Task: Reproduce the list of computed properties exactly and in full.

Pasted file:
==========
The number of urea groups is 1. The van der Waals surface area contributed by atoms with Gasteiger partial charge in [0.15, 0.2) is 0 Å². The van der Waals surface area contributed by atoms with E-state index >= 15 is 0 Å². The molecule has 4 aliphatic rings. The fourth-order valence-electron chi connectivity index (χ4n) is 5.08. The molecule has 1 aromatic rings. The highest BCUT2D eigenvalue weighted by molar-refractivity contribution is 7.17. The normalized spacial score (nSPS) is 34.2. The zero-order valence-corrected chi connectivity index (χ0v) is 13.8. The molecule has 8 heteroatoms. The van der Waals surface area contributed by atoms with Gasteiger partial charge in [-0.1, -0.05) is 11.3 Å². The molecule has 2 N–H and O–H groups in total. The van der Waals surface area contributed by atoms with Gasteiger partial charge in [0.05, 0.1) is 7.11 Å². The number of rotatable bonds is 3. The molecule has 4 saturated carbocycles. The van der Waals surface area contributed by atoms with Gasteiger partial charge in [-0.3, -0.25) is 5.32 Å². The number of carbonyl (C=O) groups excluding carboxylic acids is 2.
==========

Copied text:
The number of urea groups is 1. The van der Waals surface area contributed by atoms with Gasteiger partial charge in [0.15, 0.2) is 0 Å². The van der Waals surface area contributed by atoms with E-state index >= 15 is 0 Å². The molecule has 4 aliphatic rings. The fourth-order valence-electron chi connectivity index (χ4n) is 5.08. The molecule has 1 aromatic rings. The highest BCUT2D eigenvalue weighted by molar-refractivity contribution is 7.17. The normalized spacial score (nSPS) is 34.2. The zero-order valence-corrected chi connectivity index (χ0v) is 13.8. The molecule has 8 heteroatoms. The van der Waals surface area contributed by atoms with Gasteiger partial charge in [-0.1, -0.05) is 11.3 Å². The molecule has 2 N–H and O–H groups in total. The van der Waals surface area contributed by atoms with Gasteiger partial charge in [0.05, 0.1) is 7.11 Å². The number of rotatable bonds is 3. The molecule has 4 saturated carbocycles. The van der Waals surface area contributed by atoms with Gasteiger partial charge in [-0.3, -0.25) is 5.32 Å². The number of carbonyl (C=O) groups excluding carboxylic acids is 2.